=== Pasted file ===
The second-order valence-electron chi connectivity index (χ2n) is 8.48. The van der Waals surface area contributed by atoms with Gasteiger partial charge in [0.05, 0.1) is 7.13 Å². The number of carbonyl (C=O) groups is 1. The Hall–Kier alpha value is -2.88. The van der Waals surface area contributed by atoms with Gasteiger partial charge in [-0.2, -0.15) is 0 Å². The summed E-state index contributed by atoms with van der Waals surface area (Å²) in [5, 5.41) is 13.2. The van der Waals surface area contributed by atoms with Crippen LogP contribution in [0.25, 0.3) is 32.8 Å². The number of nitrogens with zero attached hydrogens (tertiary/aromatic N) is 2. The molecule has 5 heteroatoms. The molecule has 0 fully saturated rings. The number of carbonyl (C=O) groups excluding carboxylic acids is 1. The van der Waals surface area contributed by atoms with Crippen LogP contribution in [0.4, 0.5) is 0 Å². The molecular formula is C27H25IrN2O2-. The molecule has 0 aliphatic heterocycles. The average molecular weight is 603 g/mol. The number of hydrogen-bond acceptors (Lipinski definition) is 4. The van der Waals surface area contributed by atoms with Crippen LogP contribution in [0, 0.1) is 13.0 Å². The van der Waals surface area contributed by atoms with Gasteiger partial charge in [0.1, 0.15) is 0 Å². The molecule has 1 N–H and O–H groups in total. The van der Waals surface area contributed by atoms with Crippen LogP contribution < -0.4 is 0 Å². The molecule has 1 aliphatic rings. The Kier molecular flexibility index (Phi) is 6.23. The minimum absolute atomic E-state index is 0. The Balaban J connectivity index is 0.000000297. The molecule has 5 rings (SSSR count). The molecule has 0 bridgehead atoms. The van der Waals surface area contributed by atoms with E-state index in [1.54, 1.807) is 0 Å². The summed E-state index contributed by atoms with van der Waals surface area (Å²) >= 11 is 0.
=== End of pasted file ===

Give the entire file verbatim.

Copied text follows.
The second-order valence-electron chi connectivity index (χ2n) is 8.48. The van der Waals surface area contributed by atoms with Gasteiger partial charge in [0.05, 0.1) is 7.13 Å². The number of carbonyl (C=O) groups is 1. The Hall–Kier alpha value is -2.88. The van der Waals surface area contributed by atoms with Gasteiger partial charge in [-0.2, -0.15) is 0 Å². The summed E-state index contributed by atoms with van der Waals surface area (Å²) in [5, 5.41) is 13.2. The van der Waals surface area contributed by atoms with Crippen LogP contribution in [0.25, 0.3) is 32.8 Å². The number of nitrogens with zero attached hydrogens (tertiary/aromatic N) is 2. The molecule has 5 heteroatoms. The molecule has 0 fully saturated rings. The number of carbonyl (C=O) groups excluding carboxylic acids is 1. The van der Waals surface area contributed by atoms with Crippen LogP contribution in [0.4, 0.5) is 0 Å². The molecular formula is C27H25IrN2O2-. The molecule has 0 aliphatic heterocycles. The average molecular weight is 603 g/mol. The number of hydrogen-bond acceptors (Lipinski definition) is 4. The van der Waals surface area contributed by atoms with Crippen LogP contribution in [0, 0.1) is 13.0 Å². The van der Waals surface area contributed by atoms with Gasteiger partial charge in [0.1, 0.15) is 0 Å². The molecule has 1 N–H and O–H groups in total. The van der Waals surface area contributed by atoms with Crippen LogP contribution < -0.4 is 0 Å². The molecule has 1 aliphatic rings. The Kier molecular flexibility index (Phi) is 6.23. The minimum absolute atomic E-state index is 0. The Balaban J connectivity index is 0.000000297. The molecule has 5 rings (SSSR count). The molecule has 0 bridgehead atoms. The van der Waals surface area contributed by atoms with E-state index in [1.54, 1.807) is 0 Å². The summed E-state index contributed by atoms with van der Waals surface area (Å²) >= 11 is 0.